By: Elizabeth Clarke
In 2018, the Canadian government proudly revealed its first ever ‘gender-based budget’, intended to promote equality and close the wage gap between Canadian men and women. This year’s federal budget released last month, does include $160 million dollars for the Department for Women and Gender Equality, which funding will be invested in part in increasing women’s economic security and advancing women’s leadership. But there is nothing in the budget to address what is arguably the single greatest barrier to Canadian women’s equal participation and financial success in the workplace – our lack of affordable, quality childcare.
Canada’s spending on childcare falls last among 10 OECD countries, and we’re one of only a handful of economically advantaged countries that don’t have a comprehensive and universal early childhood education and care system. The results of this neglect are comparatively scarce childcare services and astronomical childcare fees. The OECD’s 2018 report concluded that women working full time in Canada earn 88 cents for the dollar that their male counterparts earn and, not surprisingly, that pay inequity is worse in geographic areas with lower availability of affordable, quality childcare.
In Waterloo Region in 2018, only 18 percent of children under four had access to a space in a licensed childcare centre, and the costs of the care, which rival housing as families’ greatest expense, are cited by mothers of young children as the primary reason why they don’t work, or don’t work full time.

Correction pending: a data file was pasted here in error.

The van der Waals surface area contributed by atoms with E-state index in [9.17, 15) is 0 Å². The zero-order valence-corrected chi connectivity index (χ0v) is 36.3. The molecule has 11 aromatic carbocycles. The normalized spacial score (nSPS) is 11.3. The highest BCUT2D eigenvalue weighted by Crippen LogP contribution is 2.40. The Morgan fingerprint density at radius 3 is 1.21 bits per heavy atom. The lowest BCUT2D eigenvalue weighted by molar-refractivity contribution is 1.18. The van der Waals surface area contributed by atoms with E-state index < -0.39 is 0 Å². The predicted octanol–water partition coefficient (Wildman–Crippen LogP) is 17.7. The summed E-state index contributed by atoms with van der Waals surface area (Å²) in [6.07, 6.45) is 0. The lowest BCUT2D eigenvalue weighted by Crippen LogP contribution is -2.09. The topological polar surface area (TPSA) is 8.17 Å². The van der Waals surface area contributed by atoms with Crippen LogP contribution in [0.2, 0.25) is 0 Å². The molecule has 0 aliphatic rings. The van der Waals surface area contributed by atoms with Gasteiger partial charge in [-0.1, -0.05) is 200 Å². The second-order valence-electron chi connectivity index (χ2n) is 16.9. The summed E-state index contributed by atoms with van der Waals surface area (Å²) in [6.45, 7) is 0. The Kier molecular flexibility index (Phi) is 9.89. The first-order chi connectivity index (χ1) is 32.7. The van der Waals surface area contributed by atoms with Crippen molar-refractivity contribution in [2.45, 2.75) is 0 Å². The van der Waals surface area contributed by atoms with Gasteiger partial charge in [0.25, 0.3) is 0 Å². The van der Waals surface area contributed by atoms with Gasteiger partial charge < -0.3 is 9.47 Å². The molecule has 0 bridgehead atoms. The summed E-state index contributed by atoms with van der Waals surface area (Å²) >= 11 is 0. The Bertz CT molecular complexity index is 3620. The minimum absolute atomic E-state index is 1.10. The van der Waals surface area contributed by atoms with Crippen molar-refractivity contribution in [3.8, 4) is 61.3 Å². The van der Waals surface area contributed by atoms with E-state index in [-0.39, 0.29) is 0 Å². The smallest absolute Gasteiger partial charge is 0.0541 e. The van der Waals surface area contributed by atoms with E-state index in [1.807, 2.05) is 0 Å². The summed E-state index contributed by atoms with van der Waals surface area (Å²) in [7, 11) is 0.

Canadians believe in a public education system for children aged six and over, but we’re strangely conflicted about extending the same opportunities for learning and development to younger children. Perhaps that’s because we’re influenced by traditional values that hold that mothers’ proper place is in the home. Or perhaps it’s just because we confuse early childhood education and care with mere babysitting, and don’t appreciate its tremendous benefits – to children and to women.
The OECD examined 12 countries with universal childcare programs and found that those countries’ children perform much better in school from the outset and remain in school longer, their low-income children suffer far less from the damaging effects of poverty, and their mothers and families experience less stress than countries without such programs and services. A University of Toronto study similarly concluded that quality early childhood education and care contributes to healthy child development, improves outcomes for children with special needs, reduces child poverty, and supports women’s social and economic equality. For each dollar spent on early childhood education and care, from two to seven dollars are realized in increased tax revenues and reduced social spending, according to the U of T research. And these are only two of scores of studies to yield similar outcomes.
Ontario’s provincial budget is set to be released on April 11th, but childcare advocates aren’t expecting good news. Although the government has since stated that it intends no changes, Ontario’s Premier mused as recently as two months ago about cancelling full day kindergarten. Half of Canadian provinces have capped childcare fees, but in Ontario we’re spending money instead on a childcare fee tax rebate, which does nothing to create much-needed licensed childcare spaces or lower skyrocketing costs. It certainly doesn’t promote women’s economic participation and security.
In 1984, Supreme Court of Canada Justice Rosalie Abella, one of Canada’s foremost human rights experts, stated that “child care is the ramp that provides equal access to the workforce for mothers”. It was true then and it’s still true now.